Additionally, we can explore the use of formal languages, such as Probabilistic Context-Free Grammars (PCFGs), as testbeds for studying these language-specific properties in LLMs. By defining formal languages with controlled complexity and structure, we can evaluate how well LLMs capture compositionality, systematicity, and symbolic reasoning in a well-controlled setting. Computational models of language, such as Finite State Machines (FSMs) and Recurrent Neural Networks (RNNs), can be used to simulate language processing tasks and study how LLMs behave in these controlled environments.
By combining insights from computational linguistics, theoretical computer science, and formal language theory, we can develop new evaluation metrics and experimental setups that better capture the unique properties of natural languages and provide deeper insights into the behavior of LLMs in relation to compositionality, systematicity, and symbolic reasoning.

Formal languages and computational models of language can serve as powerful tools for studying the behavior of Large Language Models (LLMs) in well-controlled settings and gaining insights into their inductive biases. By defining formal languages with specific grammatical rules and structures, such as Probabilistic Context-Free Grammars (PCFGs), we can create controlled environments to evaluate how LLMs process and generate language.
One approach is to use formal languages to design language tasks that require specific linguistic properties, such as compositionality, systematicity, and symbolic reasoning. By presenting LLMs with tasks based on these properties, we can observe how well they perform and generalize in these controlled settings. Computational models, such as Finite State Machines (FSMs) and Recurrent Neural Networks (RNNs), can be used to simulate language processing tasks and compare the behavior of LLMs with these established models.
Additionally, leveraging formal languages allows us to define clear evaluation metrics for assessing the performance of LLMs in terms of language-specific properties. By quantifying how well LLMs capture compositionality, systematicity, and symbolic reasoning in formal language tasks, we can gain insights into their inductive biases and how these biases influence their language processing capabilities.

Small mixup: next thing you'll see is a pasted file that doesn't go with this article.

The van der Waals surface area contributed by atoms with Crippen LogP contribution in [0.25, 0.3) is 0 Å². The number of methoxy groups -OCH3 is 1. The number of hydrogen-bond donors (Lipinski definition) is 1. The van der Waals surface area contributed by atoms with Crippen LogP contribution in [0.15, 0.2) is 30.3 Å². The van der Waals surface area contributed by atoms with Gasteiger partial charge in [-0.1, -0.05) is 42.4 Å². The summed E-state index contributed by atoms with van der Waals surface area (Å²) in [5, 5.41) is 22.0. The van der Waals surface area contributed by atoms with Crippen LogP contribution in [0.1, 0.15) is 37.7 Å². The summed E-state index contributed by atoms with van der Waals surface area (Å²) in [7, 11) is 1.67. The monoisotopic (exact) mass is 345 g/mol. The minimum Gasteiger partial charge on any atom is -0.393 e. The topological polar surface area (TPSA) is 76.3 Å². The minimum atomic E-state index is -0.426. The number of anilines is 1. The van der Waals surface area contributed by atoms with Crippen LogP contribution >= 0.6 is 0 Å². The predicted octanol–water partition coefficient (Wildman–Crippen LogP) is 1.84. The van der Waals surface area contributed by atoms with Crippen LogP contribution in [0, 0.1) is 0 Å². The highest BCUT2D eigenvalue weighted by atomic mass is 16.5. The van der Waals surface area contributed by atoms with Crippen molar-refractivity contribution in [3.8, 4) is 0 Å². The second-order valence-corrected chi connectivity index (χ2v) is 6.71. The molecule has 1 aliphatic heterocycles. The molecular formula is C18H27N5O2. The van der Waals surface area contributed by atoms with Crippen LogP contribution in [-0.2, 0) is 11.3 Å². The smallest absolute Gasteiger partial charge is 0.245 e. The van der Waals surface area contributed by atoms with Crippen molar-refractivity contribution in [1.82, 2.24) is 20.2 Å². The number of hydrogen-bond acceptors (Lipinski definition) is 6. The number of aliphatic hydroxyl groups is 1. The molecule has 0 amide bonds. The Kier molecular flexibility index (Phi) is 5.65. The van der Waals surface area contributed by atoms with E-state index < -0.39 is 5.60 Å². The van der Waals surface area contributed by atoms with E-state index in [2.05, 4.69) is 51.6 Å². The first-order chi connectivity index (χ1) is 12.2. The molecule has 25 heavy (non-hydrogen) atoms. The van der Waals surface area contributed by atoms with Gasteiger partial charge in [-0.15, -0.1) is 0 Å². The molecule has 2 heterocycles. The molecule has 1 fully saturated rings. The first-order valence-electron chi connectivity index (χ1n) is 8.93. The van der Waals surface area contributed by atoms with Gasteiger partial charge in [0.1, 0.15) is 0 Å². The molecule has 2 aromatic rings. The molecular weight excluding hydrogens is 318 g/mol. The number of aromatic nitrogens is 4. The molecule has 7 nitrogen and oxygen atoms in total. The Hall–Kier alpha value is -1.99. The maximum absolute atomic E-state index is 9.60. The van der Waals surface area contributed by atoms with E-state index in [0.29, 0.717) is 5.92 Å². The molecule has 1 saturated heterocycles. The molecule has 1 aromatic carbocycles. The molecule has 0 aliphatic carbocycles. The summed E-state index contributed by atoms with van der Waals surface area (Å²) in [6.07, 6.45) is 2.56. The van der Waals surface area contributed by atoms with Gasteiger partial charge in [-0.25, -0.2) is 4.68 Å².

Overall, formal languages and computational models provide a structured framework for studying LLM behavior in controlled settings, enabling researchers to isolate specific linguistic properties and analyze how inductive biases shape the learning and reasoning processes of these models.

In addition to the qualitative model properties discussed in the paper, other relevant properties for understanding the success of Large Language Models (LLMs) could include robustness, interpretability, and transferability. Robustness refers to a model's ability to maintain performance in the face of adversarial inputs or noisy data. Interpretability relates to how easily humans can understand and interpret the decisions made by the model. Transferability assesses how well a model can apply knowledge learned from one task to another task or domain.
To characterize these qualitative model properties, tools from algorithmic information theory and the analysis of neural network architectures can be employed. For robustness, metrics like adversarial robustness and generalization to noisy data can be quantified using algorithmic information theory to measure the complexity of adversarial examples or noisy inputs. Analysis of neural network architectures can reveal how model structures contribute to robustness or vulnerability to adversarial attacks.
Interpretability can be assessed by analyzing the internal representations of LLMs and quantifying the complexity of these representations using tools from algorithmic information theory. By examining the information content of model activations or attention patterns, researchers can gain insights into how interpretable the model's decision-making process is. Transferability can be studied by analyzing the transfer learning performance of LLMs across different tasks and domains, and algorithmic information theory can help quantify the complexity of knowledge transfer between tasks.
Overall, by considering a broader range of qualitative model properties and leveraging tools from algorithmic information theory and neural network analysis, researchers can gain a more comprehensive understanding of the factors contributing to the success of LLMs and develop insights into how these models learn, reason, and generalize across various tasks and domains.